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Laurent Senta
Laurent Senta

Posted on • Originally published at tickingfocus.com

The Pomodoro Method hacks how you define your tasks

Do you know the Pomodoro Method? Here's a quick slice of the benefits hidden behind its rituals.

It's hard to define tasks in the right way.

You'll find this advice everywhere:

Only define goals and tasks you have control over.

Tasks that you don't have control over are productivity killers.

For example: "get a positive answer to proposal X," "get thousands of followers," "finish project in time."

These goals mess with your definition of done.

The world is moving around you, and it's hard to achieve something and get a feeling of progress if it depends more on the rest of the world than on your actions.

That's why I like the Pomodoro Method: When you start using it, it'll force you to add a subtle layer of Pomodoro on top of each task.

The Pomodoro Method redefines how you measure success

Your task list for today might resemble something like that:

tricky task list

How many of these depend on something external?

What happens when the requirements for Project A change and you have to start over? Do you need to wait for another document before replying to Arthur? Or what if the complexity of the issue you were working on explodes and you need to make three more decisions before finishing your job?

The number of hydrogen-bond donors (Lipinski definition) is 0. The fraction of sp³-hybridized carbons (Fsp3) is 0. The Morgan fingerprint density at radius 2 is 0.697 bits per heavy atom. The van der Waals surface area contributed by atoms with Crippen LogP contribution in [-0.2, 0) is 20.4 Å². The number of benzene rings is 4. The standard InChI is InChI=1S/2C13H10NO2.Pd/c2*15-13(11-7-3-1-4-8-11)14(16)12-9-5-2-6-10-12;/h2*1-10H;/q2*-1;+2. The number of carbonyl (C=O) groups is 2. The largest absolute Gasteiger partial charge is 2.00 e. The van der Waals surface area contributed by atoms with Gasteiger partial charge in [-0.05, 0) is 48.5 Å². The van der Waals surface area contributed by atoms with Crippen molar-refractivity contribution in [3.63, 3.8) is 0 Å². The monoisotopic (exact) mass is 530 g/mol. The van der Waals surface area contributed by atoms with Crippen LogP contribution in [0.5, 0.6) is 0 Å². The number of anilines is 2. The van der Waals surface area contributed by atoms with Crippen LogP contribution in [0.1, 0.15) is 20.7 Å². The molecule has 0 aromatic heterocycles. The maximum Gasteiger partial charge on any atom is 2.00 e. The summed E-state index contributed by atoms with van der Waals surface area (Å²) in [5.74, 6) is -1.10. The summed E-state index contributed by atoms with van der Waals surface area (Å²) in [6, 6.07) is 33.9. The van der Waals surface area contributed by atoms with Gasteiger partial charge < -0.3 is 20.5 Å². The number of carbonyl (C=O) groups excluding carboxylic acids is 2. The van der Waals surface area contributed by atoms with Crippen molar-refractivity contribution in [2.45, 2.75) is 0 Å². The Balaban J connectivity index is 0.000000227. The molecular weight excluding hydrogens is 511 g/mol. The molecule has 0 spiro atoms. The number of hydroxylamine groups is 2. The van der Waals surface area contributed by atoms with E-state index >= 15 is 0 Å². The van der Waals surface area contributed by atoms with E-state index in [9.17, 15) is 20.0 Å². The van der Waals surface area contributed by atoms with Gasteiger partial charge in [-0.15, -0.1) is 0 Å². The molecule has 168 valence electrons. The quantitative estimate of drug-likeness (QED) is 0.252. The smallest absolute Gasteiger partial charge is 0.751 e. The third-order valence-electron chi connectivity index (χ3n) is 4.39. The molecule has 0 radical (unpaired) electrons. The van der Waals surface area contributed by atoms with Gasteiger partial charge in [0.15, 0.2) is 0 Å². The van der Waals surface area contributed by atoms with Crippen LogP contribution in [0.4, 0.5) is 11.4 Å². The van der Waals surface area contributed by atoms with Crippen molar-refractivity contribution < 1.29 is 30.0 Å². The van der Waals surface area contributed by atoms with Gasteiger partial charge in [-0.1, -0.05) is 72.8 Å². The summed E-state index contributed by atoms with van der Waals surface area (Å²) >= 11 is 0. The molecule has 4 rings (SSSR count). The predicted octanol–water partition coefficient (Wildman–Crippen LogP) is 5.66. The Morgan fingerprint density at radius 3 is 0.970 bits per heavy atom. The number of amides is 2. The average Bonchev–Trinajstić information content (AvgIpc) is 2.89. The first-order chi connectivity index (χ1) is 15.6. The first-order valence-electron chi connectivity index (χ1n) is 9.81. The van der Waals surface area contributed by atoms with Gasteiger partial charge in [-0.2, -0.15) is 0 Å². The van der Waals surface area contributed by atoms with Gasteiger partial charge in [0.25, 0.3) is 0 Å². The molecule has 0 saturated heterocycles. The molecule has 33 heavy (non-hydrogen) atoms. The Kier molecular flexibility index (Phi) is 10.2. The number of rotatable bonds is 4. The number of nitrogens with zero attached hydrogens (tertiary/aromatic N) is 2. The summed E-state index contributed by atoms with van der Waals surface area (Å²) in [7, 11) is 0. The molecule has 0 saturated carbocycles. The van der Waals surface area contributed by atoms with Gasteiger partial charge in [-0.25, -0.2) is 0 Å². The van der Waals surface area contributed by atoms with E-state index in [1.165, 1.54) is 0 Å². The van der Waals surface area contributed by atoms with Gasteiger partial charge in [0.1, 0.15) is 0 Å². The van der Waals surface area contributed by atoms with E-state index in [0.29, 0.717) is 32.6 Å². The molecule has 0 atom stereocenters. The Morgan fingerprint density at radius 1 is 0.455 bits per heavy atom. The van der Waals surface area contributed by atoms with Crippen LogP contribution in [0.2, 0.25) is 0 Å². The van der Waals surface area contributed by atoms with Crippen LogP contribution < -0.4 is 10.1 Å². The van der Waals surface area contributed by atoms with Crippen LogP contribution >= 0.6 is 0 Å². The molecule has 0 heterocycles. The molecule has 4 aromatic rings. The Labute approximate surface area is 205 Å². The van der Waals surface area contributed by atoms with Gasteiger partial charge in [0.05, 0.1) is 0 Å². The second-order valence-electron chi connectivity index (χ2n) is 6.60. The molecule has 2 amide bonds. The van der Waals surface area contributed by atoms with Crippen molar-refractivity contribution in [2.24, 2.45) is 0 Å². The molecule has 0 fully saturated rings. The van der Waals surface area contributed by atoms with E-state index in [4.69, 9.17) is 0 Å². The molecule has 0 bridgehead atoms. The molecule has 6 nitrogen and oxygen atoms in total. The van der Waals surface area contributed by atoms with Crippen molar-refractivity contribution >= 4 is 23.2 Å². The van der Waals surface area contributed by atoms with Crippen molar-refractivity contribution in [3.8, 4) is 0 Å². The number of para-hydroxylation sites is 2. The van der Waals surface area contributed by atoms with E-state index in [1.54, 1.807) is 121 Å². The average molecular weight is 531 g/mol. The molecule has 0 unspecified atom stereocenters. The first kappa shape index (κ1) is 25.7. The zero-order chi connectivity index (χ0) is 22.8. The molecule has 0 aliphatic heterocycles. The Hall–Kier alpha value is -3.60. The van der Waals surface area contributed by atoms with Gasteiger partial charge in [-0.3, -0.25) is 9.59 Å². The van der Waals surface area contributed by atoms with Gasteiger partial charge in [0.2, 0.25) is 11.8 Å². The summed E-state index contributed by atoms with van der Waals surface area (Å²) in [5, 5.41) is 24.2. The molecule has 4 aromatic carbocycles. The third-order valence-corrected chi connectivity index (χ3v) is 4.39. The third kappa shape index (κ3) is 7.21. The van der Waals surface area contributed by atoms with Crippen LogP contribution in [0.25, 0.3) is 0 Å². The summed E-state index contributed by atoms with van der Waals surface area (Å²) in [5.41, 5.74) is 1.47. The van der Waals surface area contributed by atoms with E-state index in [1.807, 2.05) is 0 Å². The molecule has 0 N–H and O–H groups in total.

On some days, I might end up with zero tasks completed. Even after seven, eight, or ten hours in front of a computer. This is exhausting.

At the end of the day, I might have completed ZERO tasks. But when I apply the Pomodoro Method, I still have feedback of the time I spent pushing things forward anyway:

task list redefined

That would be a fantastic day. These Xs mean that I completed fourteen sessions of 30 minutes of deep focus. That's 7 hours of work. And these two C mean that I slid out of focus only twice during the day.

I can tell how much progress I made with the Pomodoro Method, even if I couldn't complete any task.

That's where the Pomodoro Method is ingenious. It adds a subtle layer where "a deep focus session" is a success in itself.

The one thing you have control over, your focus, becomes the real subject of most tasks. And with the Pomodoro "layer", you have a metric of success that tells you if you've been focused and lets you ask, "should I change something in my workflow?."

This method is crucial to me; I'm trying to have more people use it "the right way." That's why I published an interactive step-by-step guide on my website. I'd love to know if this helped you in the comments.

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